The international publication of last year’s letter was a signal that the Iranian regime had declined to respond to it and thus could not be expected to change its position regarding past human rights abuses.
That position includes the outright defense of the 1988 massacre and other violent crackdowns on dissent – something that another death commission member and former Iranian Minister of Justice, Mostafa Pourmohammadi, referred to in recent years as “God’s command.”
Raisi personally contributed to that defense in his first press conference as president-elect. When directly challenged over his role in the 1988 massacre, he declined to acknowledge it directly but asserted that everything he had done in his career was justified as being motivated by the desire to safeguard and promote the Islamic revolution and protect “human rights” as the regime understands them.
But that understanding has proven time and time again to be twisted beyond all recognition. The Iranian judiciary maintains its own so-called human rights monitor, but the office has only ever contributed to that topic by denying objective reports of Iranian authorities’ abuses and insisting that foreign adversaries are guilty of the same or worse crimes.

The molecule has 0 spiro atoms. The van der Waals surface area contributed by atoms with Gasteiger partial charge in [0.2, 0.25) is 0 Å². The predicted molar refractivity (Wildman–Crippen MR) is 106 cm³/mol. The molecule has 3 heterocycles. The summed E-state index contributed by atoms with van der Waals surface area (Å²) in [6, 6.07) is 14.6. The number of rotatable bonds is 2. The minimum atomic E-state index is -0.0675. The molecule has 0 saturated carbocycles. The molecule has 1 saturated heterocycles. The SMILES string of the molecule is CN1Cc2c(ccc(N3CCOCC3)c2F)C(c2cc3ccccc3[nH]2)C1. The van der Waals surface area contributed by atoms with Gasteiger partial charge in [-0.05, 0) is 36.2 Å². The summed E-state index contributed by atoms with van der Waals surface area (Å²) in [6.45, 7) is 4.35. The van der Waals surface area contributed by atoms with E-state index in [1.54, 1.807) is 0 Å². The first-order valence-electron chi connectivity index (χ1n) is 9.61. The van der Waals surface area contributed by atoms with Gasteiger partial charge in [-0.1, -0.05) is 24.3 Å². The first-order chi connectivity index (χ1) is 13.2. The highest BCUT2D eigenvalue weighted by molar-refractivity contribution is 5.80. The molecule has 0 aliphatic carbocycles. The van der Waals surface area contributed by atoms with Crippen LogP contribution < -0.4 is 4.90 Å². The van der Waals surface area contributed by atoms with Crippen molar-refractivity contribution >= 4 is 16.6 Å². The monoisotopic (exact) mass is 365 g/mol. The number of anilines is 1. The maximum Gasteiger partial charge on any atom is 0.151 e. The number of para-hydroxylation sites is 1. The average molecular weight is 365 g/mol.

At the same time, Tehran has explicitly rejected international human rights standards on numerous occasions, as with its recurring executions of persons who were under the age of 18 at the time of their alleged crimes.
Toward the same end, the judiciary has defiantly carried out executions like that of champion wrestler Navid Afkari even when they were the subjects of massive, global campaigns highlighting a lack of due process and evidence of the executions being thinly-veiled reprisals against political or social dissent.
All of these incidents could very well be placed right alongside the 1988 massacre in any appeal for an international investigation into Tehran’s past conduct, especially now that Raisi is poised to take over the presidency. If no such investigations take place, the Raisi administration will begin life with a renewed sense of impunity.
And if, after the fact, it is not subjected to greater pressure over human rights than any of its predecessors, that impunity will find an outlet in more intense crackdowns on dissent. These could conceivably rival the scale of the 1988 massacre, especially if the regime finds itself under greater duress than it has in recent years.
That influence will be highlighted anew for the international community when the Iranian expatriates hold their annual gathering the “Free Iran World Summit” between July 10 and 12.
The multinational live stream, will also present evidence of growing unrest and discuss the ways in which Western policies and pressures from the United Nations can help the Iranian people in their push to throw off Iran’s theocratic dictatorship and establish a truly democratic system based on free and fair elections unlike the sham process that over 90 percent of citizens rejected in June.